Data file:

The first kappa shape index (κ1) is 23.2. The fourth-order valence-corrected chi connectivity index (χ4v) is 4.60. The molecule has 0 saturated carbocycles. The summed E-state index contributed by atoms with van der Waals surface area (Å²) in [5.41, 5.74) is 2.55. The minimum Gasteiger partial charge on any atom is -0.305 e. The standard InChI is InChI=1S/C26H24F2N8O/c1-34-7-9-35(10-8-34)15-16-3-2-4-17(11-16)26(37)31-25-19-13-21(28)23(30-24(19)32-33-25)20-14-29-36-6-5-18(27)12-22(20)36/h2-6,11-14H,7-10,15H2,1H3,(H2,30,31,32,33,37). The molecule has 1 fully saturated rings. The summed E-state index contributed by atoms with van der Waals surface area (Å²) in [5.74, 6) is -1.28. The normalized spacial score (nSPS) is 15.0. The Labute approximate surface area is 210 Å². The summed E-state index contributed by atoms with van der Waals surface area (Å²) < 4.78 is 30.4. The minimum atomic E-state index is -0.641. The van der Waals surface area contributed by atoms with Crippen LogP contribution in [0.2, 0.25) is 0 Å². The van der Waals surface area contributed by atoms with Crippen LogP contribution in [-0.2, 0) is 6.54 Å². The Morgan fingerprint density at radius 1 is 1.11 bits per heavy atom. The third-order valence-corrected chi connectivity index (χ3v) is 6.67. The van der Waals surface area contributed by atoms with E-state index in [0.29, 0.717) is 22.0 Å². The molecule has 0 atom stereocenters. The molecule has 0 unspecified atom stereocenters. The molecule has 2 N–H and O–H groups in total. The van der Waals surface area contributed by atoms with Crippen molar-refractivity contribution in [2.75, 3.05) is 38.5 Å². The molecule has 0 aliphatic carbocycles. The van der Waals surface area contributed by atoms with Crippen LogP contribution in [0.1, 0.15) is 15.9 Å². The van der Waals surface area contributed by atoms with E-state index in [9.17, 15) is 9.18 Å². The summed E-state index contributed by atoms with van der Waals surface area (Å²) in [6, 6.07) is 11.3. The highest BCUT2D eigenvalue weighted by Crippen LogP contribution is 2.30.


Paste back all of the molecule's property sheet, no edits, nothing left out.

The first kappa shape index (κ1) is 23.2. The fourth-order valence-corrected chi connectivity index (χ4v) is 4.60. The molecule has 0 saturated carbocycles. The summed E-state index contributed by atoms with van der Waals surface area (Å²) in [5.41, 5.74) is 2.55. The minimum Gasteiger partial charge on any atom is -0.305 e. The standard InChI is InChI=1S/C26H24F2N8O/c1-34-7-9-35(10-8-34)15-16-3-2-4-17(11-16)26(37)31-25-19-13-21(28)23(30-24(19)32-33-25)20-14-29-36-6-5-18(27)12-22(20)36/h2-6,11-14H,7-10,15H2,1H3,(H2,30,31,32,33,37). The molecule has 1 fully saturated rings. The summed E-state index contributed by atoms with van der Waals surface area (Å²) in [5.74, 6) is -1.28. The normalized spacial score (nSPS) is 15.0. The Labute approximate surface area is 210 Å². The summed E-state index contributed by atoms with van der Waals surface area (Å²) < 4.78 is 30.4. The minimum atomic E-state index is -0.641. The van der Waals surface area contributed by atoms with Crippen LogP contribution in [0.2, 0.25) is 0 Å². The van der Waals surface area contributed by atoms with Crippen LogP contribution in [-0.2, 0) is 6.54 Å². The Morgan fingerprint density at radius 1 is 1.11 bits per heavy atom. The third-order valence-corrected chi connectivity index (χ3v) is 6.67. The van der Waals surface area contributed by atoms with E-state index in [0.29, 0.717) is 22.0 Å². The molecule has 0 atom stereocenters. The molecule has 0 unspecified atom stereocenters. The molecule has 2 N–H and O–H groups in total. The van der Waals surface area contributed by atoms with Crippen molar-refractivity contribution in [2.75, 3.05) is 38.5 Å². The molecule has 0 aliphatic carbocycles. The van der Waals surface area contributed by atoms with Crippen LogP contribution in [0.1, 0.15) is 15.9 Å². The van der Waals surface area contributed by atoms with E-state index in [9.17, 15) is 9.18 Å². The summed E-state index contributed by atoms with van der Waals surface area (Å²) in [6, 6.07) is 11.3. The highest BCUT2D eigenvalue weighted by Crippen LogP contribution is 2.30.